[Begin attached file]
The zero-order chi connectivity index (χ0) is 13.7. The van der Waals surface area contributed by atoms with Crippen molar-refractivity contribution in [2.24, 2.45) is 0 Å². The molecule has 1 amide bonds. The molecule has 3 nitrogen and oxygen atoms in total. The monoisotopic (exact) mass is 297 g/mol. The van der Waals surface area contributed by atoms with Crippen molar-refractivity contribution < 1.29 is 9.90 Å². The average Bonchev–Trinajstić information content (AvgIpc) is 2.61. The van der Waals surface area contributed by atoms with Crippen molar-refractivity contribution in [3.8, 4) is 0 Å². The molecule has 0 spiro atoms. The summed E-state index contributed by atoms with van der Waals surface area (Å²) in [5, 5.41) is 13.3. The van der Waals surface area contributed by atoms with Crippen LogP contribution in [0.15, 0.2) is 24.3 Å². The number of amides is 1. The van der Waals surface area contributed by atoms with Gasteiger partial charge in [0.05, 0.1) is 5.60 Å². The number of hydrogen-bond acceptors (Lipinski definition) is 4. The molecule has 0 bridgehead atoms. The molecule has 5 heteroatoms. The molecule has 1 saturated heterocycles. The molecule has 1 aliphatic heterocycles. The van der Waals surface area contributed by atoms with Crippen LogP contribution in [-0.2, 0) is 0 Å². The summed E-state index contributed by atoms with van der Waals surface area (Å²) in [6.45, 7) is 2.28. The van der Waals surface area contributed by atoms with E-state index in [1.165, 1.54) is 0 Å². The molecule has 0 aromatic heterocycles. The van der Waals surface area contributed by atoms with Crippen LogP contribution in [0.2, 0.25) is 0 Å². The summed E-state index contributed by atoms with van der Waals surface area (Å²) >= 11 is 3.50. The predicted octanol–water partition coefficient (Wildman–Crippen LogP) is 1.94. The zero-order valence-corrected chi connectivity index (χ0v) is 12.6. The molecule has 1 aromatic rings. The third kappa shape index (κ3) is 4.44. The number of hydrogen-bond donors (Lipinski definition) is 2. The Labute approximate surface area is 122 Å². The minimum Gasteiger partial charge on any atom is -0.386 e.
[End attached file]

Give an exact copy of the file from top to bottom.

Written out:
The zero-order chi connectivity index (χ0) is 13.7. The van der Waals surface area contributed by atoms with Crippen molar-refractivity contribution in [2.24, 2.45) is 0 Å². The molecule has 1 amide bonds. The molecule has 3 nitrogen and oxygen atoms in total. The monoisotopic (exact) mass is 297 g/mol. The van der Waals surface area contributed by atoms with Crippen molar-refractivity contribution < 1.29 is 9.90 Å². The average Bonchev–Trinajstić information content (AvgIpc) is 2.61. The van der Waals surface area contributed by atoms with Crippen molar-refractivity contribution in [3.8, 4) is 0 Å². The molecule has 0 spiro atoms. The summed E-state index contributed by atoms with van der Waals surface area (Å²) in [5, 5.41) is 13.3. The van der Waals surface area contributed by atoms with Crippen LogP contribution in [0.15, 0.2) is 24.3 Å². The number of amides is 1. The van der Waals surface area contributed by atoms with Gasteiger partial charge in [0.05, 0.1) is 5.60 Å². The number of hydrogen-bond acceptors (Lipinski definition) is 4. The molecule has 0 bridgehead atoms. The molecule has 5 heteroatoms. The molecule has 1 saturated heterocycles. The molecule has 1 aliphatic heterocycles. The van der Waals surface area contributed by atoms with Crippen LogP contribution in [-0.2, 0) is 0 Å². The summed E-state index contributed by atoms with van der Waals surface area (Å²) in [6.45, 7) is 2.28. The van der Waals surface area contributed by atoms with E-state index in [1.165, 1.54) is 0 Å². The molecule has 0 aromatic heterocycles. The van der Waals surface area contributed by atoms with Crippen LogP contribution in [0.2, 0.25) is 0 Å². The summed E-state index contributed by atoms with van der Waals surface area (Å²) >= 11 is 3.50. The predicted octanol–water partition coefficient (Wildman–Crippen LogP) is 1.94. The zero-order valence-corrected chi connectivity index (χ0v) is 12.6. The molecule has 1 aromatic rings. The third kappa shape index (κ3) is 4.44. The number of hydrogen-bond donors (Lipinski definition) is 2. The Labute approximate surface area is 122 Å². The minimum Gasteiger partial charge on any atom is -0.386 e.